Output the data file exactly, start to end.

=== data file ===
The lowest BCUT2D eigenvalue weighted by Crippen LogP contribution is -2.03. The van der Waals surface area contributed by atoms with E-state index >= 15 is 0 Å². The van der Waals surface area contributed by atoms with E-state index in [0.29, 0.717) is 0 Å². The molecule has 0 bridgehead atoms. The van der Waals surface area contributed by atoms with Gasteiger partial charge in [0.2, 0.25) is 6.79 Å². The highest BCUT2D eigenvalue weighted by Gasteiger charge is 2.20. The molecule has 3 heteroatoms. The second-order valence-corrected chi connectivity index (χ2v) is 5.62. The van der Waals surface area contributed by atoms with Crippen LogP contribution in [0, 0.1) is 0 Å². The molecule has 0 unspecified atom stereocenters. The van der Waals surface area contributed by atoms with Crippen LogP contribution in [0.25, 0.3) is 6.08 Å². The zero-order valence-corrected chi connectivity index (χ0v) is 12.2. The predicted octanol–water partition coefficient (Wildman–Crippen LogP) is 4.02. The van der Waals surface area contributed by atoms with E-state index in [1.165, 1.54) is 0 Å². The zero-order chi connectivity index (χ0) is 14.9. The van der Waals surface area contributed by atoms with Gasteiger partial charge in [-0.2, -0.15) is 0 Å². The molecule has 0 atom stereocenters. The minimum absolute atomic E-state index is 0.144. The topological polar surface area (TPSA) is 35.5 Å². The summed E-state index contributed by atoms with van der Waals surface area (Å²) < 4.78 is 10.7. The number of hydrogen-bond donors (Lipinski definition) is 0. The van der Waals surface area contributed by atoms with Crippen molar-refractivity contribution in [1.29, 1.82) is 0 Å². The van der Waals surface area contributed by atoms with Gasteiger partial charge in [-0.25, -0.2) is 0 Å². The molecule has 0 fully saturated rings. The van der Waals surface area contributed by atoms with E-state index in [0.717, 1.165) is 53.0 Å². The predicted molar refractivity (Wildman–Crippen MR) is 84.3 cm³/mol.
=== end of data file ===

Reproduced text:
The lowest BCUT2D eigenvalue weighted by Crippen LogP contribution is -2.03. The van der Waals surface area contributed by atoms with E-state index >= 15 is 0 Å². The van der Waals surface area contributed by atoms with E-state index in [0.29, 0.717) is 0 Å². The molecule has 0 bridgehead atoms. The van der Waals surface area contributed by atoms with Gasteiger partial charge in [0.2, 0.25) is 6.79 Å². The highest BCUT2D eigenvalue weighted by Gasteiger charge is 2.20. The molecule has 3 heteroatoms. The second-order valence-corrected chi connectivity index (χ2v) is 5.62. The van der Waals surface area contributed by atoms with Crippen LogP contribution in [0, 0.1) is 0 Å². The molecule has 0 unspecified atom stereocenters. The van der Waals surface area contributed by atoms with Crippen LogP contribution in [0.25, 0.3) is 6.08 Å². The zero-order valence-corrected chi connectivity index (χ0v) is 12.2. The predicted octanol–water partition coefficient (Wildman–Crippen LogP) is 4.02. The van der Waals surface area contributed by atoms with E-state index in [1.165, 1.54) is 0 Å². The zero-order chi connectivity index (χ0) is 14.9. The van der Waals surface area contributed by atoms with Gasteiger partial charge in [-0.2, -0.15) is 0 Å². The molecule has 0 atom stereocenters. The minimum absolute atomic E-state index is 0.144. The topological polar surface area (TPSA) is 35.5 Å². The summed E-state index contributed by atoms with van der Waals surface area (Å²) < 4.78 is 10.7. The number of hydrogen-bond donors (Lipinski definition) is 0. The van der Waals surface area contributed by atoms with Crippen molar-refractivity contribution in [1.29, 1.82) is 0 Å². The van der Waals surface area contributed by atoms with Gasteiger partial charge in [-0.25, -0.2) is 0 Å². The molecule has 0 fully saturated rings. The van der Waals surface area contributed by atoms with E-state index in [0.717, 1.165) is 53.0 Å². The predicted molar refractivity (Wildman–Crippen MR) is 84.3 cm³/mol.